I am pretty sure I was born to be a shopkeeper. From being related to a retail giant (Sears--and no, they don't give me a discount), to a childhood spent putting price tags on items in my bedroom, to teenage years not full of angst but full of trips to shops, decorating my bedroom--no, what I really did was merchandise it, to learning the joys of antiquing and painting furniture, I have always been destined to have a shop. I always will, one way or the other.
I was thinking of the early shops I loved that are no longer in existence. My love for vintage Christmas was discovered at age 15, in a cigarette smoke-filled basement, at a little shop called Fireside Antiques. I wonder if anyone else remembers it. It was in Chelsea, on M-52, in a ranch house that is now gone. It is just an empty lot now. You'd go down to the basement, and the walls down were lined with vintage pictures. It was owned by a lady who smoked like a stove and read novels down there. It was dark and gloomy, but for me it was filled with magic. My mom and I would spend hours there Christmas shopping, while the gal smoked and smoked. I bought antique postcards and Christmas ornaments there, and a wonderful little silver tree. And I don't think they smelled like smoke, either!
When I was 13 (c. 1991) my mom and I loved to visit Manchester, and the old Mill there. It was also filled with shops. Being 13, I loved the one that had candy, but the one that impacted me the most was called April Victoria. It was owned by a young lady named April, who put herself through college with the money she made from her shop. OH, to have a shop in the 1990's! She made lots of things with dried flowers (this was when dried eucalyptus was at the height of fashion), and soaps, and brownie mixes. She crafted fairy houses, and I remember one was $350, and it was something else! I would buy Victorian stickers and Flower Fairy books and potpourri made with dried lavender buds. I would so love to be able to transport myself back to that time, being 13, in my favorite Guess jeans, ha ha, strolling about that shop again. I had never seen anything like it.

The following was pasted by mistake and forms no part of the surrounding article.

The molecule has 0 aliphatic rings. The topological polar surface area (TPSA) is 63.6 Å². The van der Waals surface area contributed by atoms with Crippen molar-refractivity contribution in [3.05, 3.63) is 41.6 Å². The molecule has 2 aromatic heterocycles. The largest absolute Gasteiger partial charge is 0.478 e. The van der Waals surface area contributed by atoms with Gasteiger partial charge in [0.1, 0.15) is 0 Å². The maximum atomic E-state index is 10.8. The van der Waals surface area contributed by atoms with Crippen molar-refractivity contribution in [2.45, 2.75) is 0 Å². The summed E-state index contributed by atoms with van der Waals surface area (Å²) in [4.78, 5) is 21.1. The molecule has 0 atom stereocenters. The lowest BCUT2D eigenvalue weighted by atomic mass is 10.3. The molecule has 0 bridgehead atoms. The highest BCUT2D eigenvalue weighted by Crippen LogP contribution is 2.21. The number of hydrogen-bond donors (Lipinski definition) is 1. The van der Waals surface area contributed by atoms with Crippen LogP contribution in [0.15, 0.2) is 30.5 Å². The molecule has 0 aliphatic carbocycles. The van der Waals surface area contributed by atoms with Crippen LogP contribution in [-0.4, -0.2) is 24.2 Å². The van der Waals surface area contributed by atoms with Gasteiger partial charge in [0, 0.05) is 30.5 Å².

People wonder how do I 'do' this shop. I get prosaic questions about how I dust (ya know I just love that one, eh?), how do I keep track of it, where do I find this stuff, HOW DO I DO IT?!?! said with looks of utter confusion.
Everyone was born to do something. Shopkeeping is my thing. It just is. It's what I am. I hate retail sometimes. I never hate shopkeeping. I hate bitchy customers, credit card processing fees, and inventory that arrives broken. I never hate shopkeeping.
All that old magic that I felt in my younger days, I feel in my shop. I try to make it magical. I hope that I am impacting some people the way those other shops impacted me. Maybe I will inspire another young girl, one who will grow up into a time when she can put herself through college off her shop--goodness knows you can't do that these days!
I like it when people feel the magic here. I don't really have much use for the ones who don't. My shop is definitely different, yes. It's not a retail conglomerate or a faceless corporation. My shop is for the Kindred Spirits who "get it". It's on a completely different level than merely being a 'store', much like those other two shops were for me.
That's what I am thinking about today while putting out some lovely vintage Christmas candy dishes. Photos to come...